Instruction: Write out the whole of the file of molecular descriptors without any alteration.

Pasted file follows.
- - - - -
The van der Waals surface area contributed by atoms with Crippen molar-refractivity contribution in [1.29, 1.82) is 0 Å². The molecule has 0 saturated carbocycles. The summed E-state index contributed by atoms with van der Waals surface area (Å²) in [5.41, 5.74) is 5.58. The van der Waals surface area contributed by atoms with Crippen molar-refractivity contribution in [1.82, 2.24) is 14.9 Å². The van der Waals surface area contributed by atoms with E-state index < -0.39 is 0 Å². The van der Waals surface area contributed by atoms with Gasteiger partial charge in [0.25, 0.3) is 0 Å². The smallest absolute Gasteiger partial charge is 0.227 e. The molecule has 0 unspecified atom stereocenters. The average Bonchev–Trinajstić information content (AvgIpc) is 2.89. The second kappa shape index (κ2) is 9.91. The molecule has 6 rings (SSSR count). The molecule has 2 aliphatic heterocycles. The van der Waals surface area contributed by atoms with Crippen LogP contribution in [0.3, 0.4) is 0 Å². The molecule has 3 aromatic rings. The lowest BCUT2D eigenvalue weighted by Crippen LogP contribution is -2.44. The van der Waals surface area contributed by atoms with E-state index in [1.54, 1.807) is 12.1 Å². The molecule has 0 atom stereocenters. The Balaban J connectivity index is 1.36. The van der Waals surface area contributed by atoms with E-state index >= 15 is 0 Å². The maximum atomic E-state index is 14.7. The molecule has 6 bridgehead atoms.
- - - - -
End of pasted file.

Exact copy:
The van der Waals surface area contributed by atoms with Crippen molar-refractivity contribution in [1.29, 1.82) is 0 Å². The molecule has 0 saturated carbocycles. The summed E-state index contributed by atoms with van der Waals surface area (Å²) in [5.41, 5.74) is 5.58. The van der Waals surface area contributed by atoms with Crippen molar-refractivity contribution in [1.82, 2.24) is 14.9 Å². The van der Waals surface area contributed by atoms with E-state index < -0.39 is 0 Å². The van der Waals surface area contributed by atoms with Gasteiger partial charge in [0.25, 0.3) is 0 Å². The smallest absolute Gasteiger partial charge is 0.227 e. The molecule has 0 unspecified atom stereocenters. The average Bonchev–Trinajstić information content (AvgIpc) is 2.89. The second kappa shape index (κ2) is 9.91. The molecule has 6 rings (SSSR count). The molecule has 2 aliphatic heterocycles. The van der Waals surface area contributed by atoms with Crippen LogP contribution in [0.3, 0.4) is 0 Å². The molecule has 3 aromatic rings. The lowest BCUT2D eigenvalue weighted by Crippen LogP contribution is -2.44. The van der Waals surface area contributed by atoms with E-state index in [1.54, 1.807) is 12.1 Å². The molecule has 0 atom stereocenters. The Balaban J connectivity index is 1.36. The van der Waals surface area contributed by atoms with E-state index >= 15 is 0 Å². The maximum atomic E-state index is 14.7. The molecule has 6 bridgehead atoms.